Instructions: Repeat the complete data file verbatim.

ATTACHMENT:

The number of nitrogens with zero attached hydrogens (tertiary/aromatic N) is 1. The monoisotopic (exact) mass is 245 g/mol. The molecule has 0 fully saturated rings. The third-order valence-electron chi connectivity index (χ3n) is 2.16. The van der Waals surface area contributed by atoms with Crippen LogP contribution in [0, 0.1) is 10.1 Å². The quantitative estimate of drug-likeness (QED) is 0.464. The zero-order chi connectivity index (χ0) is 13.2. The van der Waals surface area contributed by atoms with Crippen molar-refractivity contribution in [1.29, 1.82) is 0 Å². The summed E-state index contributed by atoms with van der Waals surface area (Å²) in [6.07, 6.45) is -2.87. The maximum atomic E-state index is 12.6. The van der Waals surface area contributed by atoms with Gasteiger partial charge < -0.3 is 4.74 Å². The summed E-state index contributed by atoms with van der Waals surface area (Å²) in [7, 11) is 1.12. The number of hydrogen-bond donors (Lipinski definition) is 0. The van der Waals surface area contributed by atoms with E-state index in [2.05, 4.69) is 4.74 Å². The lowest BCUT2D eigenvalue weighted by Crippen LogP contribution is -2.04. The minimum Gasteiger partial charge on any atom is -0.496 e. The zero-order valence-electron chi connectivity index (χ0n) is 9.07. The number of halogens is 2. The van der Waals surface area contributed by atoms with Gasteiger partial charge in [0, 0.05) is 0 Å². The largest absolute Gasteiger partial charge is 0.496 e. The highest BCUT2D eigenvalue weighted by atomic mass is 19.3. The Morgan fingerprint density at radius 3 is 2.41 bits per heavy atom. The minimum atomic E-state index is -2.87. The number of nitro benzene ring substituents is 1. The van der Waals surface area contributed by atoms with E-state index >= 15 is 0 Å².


The number of nitrogens with zero attached hydrogens (tertiary/aromatic N) is 1. The monoisotopic (exact) mass is 245 g/mol. The molecule has 0 fully saturated rings. The third-order valence-electron chi connectivity index (χ3n) is 2.16. The van der Waals surface area contributed by atoms with Crippen LogP contribution in [0, 0.1) is 10.1 Å². The quantitative estimate of drug-likeness (QED) is 0.464. The zero-order chi connectivity index (χ0) is 13.2. The van der Waals surface area contributed by atoms with Crippen molar-refractivity contribution in [1.29, 1.82) is 0 Å². The summed E-state index contributed by atoms with van der Waals surface area (Å²) in [6.07, 6.45) is -2.87. The maximum atomic E-state index is 12.6. The van der Waals surface area contributed by atoms with Gasteiger partial charge < -0.3 is 4.74 Å². The summed E-state index contributed by atoms with van der Waals surface area (Å²) in [7, 11) is 1.12. The number of hydrogen-bond donors (Lipinski definition) is 0. The van der Waals surface area contributed by atoms with E-state index in [2.05, 4.69) is 4.74 Å². The lowest BCUT2D eigenvalue weighted by Crippen LogP contribution is -2.04. The minimum Gasteiger partial charge on any atom is -0.496 e. The zero-order valence-electron chi connectivity index (χ0n) is 9.07. The number of halogens is 2. The van der Waals surface area contributed by atoms with Gasteiger partial charge in [0, 0.05) is 0 Å². The largest absolute Gasteiger partial charge is 0.496 e. The highest BCUT2D eigenvalue weighted by atomic mass is 19.3. The Morgan fingerprint density at radius 3 is 2.41 bits per heavy atom. The minimum atomic E-state index is -2.87. The number of nitro benzene ring substituents is 1. The van der Waals surface area contributed by atoms with E-state index >= 15 is 0 Å².